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New post 24 Jul 2008, 03:06
pmenon wrote:
E for me as well, using binomial theorem


could you expand on that please?

Thanx
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Re: For one toss of a certain coin, the probability that the out  [#permalink]

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New post 24 Jul 2008, 04:46
Thank you for your explanations. Makes sense now.
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Re: For one toss of a certain coin, the probability that the out  [#permalink]

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New post 24 Jul 2008, 15:10
1
Explanation of general formula for those who asked:

Imagine that we have an experiment when the coin is tossed n times. Probability of heads in each toss is p, probability of tails is q (clearly q+p=1).

Then, the probability that from n tosses, there will be exactly k heads can be calculated as

P(k heads from n tosses) = C(k,n)*p^k*q^(n-k)

(can be proved from the reasoning that 1^n=(p+q)^n=p^n+C(1,n)*p^(n-1)*q + ... +C(n-1,n)*p*q^(n-1)+q^n - the binomial coefficients are there, thus the name)

In this problem, we need to calculate P(4 from 5)+ P(5 from 5) = [use the formula] = 5*(0.6)^4*0.4+1*(0.6)^5, which is E.

You might check wiki for 'binomial distribution' or 'binomial theorem' as well.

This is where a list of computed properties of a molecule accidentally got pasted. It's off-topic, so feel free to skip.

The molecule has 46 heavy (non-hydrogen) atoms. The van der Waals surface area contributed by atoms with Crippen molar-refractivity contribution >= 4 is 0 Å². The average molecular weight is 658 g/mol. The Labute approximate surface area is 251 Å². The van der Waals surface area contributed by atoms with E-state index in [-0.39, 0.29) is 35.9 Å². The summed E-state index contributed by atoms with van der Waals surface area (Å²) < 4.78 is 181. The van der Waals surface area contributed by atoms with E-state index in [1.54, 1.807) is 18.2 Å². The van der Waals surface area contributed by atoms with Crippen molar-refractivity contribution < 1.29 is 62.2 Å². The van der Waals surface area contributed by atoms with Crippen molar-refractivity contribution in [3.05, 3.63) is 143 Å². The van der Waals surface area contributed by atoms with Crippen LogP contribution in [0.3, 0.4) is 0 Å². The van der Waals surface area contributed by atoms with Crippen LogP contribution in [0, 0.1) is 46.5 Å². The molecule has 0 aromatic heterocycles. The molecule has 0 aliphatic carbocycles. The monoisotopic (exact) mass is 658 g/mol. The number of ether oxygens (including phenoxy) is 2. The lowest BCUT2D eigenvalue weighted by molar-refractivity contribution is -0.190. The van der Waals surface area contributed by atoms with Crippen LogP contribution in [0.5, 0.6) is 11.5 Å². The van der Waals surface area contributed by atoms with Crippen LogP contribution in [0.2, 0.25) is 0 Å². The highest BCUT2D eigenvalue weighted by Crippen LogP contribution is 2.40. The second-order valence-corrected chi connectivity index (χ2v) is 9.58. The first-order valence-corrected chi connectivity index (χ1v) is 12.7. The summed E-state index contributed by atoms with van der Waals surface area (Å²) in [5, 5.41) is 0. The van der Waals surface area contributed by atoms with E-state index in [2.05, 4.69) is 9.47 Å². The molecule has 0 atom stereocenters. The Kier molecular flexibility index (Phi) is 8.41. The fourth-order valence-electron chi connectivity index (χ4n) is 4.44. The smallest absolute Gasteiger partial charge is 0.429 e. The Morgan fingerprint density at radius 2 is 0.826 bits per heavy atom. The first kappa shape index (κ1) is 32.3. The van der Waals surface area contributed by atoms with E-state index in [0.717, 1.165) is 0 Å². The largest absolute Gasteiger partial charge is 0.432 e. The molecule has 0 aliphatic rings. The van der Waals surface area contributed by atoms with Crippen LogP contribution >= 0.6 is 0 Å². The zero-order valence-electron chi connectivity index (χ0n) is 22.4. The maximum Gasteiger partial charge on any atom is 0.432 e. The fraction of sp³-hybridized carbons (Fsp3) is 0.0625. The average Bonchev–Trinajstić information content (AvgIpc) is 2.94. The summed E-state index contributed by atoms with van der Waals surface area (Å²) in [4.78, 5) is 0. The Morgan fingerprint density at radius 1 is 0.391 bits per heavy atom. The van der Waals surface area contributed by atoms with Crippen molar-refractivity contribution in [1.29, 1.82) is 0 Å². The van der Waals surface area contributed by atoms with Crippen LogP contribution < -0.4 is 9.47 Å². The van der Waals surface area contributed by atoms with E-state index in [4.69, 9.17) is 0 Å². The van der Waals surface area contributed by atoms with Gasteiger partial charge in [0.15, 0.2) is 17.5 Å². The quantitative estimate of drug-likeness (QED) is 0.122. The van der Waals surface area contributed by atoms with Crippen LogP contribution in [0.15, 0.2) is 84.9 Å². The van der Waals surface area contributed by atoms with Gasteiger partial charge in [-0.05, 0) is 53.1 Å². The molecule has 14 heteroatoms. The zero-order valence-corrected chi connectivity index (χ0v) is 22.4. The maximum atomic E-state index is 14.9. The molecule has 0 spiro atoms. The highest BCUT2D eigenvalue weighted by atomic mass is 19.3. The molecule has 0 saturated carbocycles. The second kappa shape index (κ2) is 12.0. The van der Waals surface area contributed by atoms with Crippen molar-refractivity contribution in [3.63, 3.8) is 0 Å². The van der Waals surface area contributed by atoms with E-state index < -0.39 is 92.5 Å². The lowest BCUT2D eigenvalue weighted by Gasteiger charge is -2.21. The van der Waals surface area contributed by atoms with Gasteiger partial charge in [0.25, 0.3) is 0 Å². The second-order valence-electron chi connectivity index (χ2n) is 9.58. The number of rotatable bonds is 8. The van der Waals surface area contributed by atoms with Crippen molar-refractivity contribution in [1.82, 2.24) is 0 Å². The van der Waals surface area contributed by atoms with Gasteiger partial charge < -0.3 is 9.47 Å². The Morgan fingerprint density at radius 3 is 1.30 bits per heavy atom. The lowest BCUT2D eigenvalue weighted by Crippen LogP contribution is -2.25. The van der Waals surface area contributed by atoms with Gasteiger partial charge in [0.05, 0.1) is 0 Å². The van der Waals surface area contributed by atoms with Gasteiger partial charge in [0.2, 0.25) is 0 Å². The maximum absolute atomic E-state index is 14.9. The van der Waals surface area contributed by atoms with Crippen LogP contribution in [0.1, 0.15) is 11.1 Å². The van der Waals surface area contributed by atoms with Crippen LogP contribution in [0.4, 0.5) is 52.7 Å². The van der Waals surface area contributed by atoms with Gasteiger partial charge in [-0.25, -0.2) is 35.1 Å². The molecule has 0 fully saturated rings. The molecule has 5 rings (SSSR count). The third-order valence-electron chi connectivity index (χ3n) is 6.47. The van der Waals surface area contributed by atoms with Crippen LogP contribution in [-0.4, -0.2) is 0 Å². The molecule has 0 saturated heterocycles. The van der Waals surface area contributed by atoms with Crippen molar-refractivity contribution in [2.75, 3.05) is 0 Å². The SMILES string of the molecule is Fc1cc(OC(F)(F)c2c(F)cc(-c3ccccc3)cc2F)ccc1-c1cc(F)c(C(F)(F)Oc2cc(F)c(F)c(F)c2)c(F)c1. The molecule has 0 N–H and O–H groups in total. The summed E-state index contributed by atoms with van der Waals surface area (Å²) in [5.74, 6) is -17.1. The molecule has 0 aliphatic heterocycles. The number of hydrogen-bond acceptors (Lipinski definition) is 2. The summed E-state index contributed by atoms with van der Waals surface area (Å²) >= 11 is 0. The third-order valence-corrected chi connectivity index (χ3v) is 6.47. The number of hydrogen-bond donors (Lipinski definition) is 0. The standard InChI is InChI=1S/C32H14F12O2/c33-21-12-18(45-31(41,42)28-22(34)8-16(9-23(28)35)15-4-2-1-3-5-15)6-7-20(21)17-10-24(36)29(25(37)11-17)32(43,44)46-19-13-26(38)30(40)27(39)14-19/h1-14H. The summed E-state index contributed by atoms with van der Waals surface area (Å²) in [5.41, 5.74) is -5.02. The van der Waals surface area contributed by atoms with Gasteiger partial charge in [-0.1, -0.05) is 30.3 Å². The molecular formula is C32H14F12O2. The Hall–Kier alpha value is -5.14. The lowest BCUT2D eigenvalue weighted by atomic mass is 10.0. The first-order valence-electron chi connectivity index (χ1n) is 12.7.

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Re: For one toss of a certain coin, the probability that the out  [#permalink]

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New post 24 Jul 2008, 17:52
Alternatively,

Let X = number of times it turns up Heads (w.p. 0.6)

X~Binomial(5,0.6)

Pr (X>=4)
= Pr(X=4) + Pr(X=5)
= (5C4)(0.6)^4 0.4 + (5C5)0.6^5

which is E.
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Re: For one toss of a certain coin, the probability that the out  [#permalink]

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New post 24 Jul 2008, 18:51
1
greenoak wrote:
Explanation of general formula for those who asked:

Imagine that we have an experiment when the coin is tossed n times. Probability of heads in each toss is p, probability of tails is q (clearly q+p=1).

Then, the probability that from n tosses, there will be exactly k heads can be calculated as

P(k heads from n tosses) = C(k,n)*p^k*q^(n-k)

(can be proved from the reasoning that 1^n=(p+q)^n=p^n+C(1,n)*p^(n-1)*q + ... +C(n-1,n)*p*q^(n-1)+q^n - the binomial coefficients are there, thus the name)

In this problem, we need to calculate P(4 from 5)+ P(5 from 5) = [use the formula] = 5*(0.6)^4*0.4+1*(0.6)^5, which is E.

You might check wiki for 'binomial distribution' or 'binomial theorem' as well.


Thanks. It looks complicated. I will stick to my approach
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Re: For one toss of a certain coin, the probability that the out  [#permalink]

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New post 29 Jul 2014, 00:11
tarek99 wrote:
For one toss of a certain coin, the probability that the outcome is heads is o.6. If this coin is tossed 5 times, which of the following is the probability that the outcome will be heads at least 4 times?

A. (0.6)^5
B. 2(0.6)^4
C. 3(0.6)^4
D. 4(0.6)^4(0.4) + (0.6)^5
E. 5(0.6)^4(0.4) + (0.6)^5


\(P(h)=0.6\), so \(P(t)=0.4\). We want to determine the probability of at least 4 heads in 5 tries.

At least 4 heads means 4 or 5. Let's calculate each one:

5 heads: \(P(h=5)=0.6^5\);

4h and 1t: \(P(h=4)=\frac{5!}{4!}*0.6^4*0.4=5*0.6^4*0.4\), multiplying by 5 as 4h and 1t may occur in 5 different ways:
hhhht
hhhth
hhthh
hthhh
thhhh

So, \(P(h\geq{4})=0.6^5+5*0.6^4*0.4\).

Answer: E.

OPEN DISCUSSION OF THIS QUESTION IS HERE: for-one-toss-of-a-certain-coin-the-probability-that-the-out-135559.html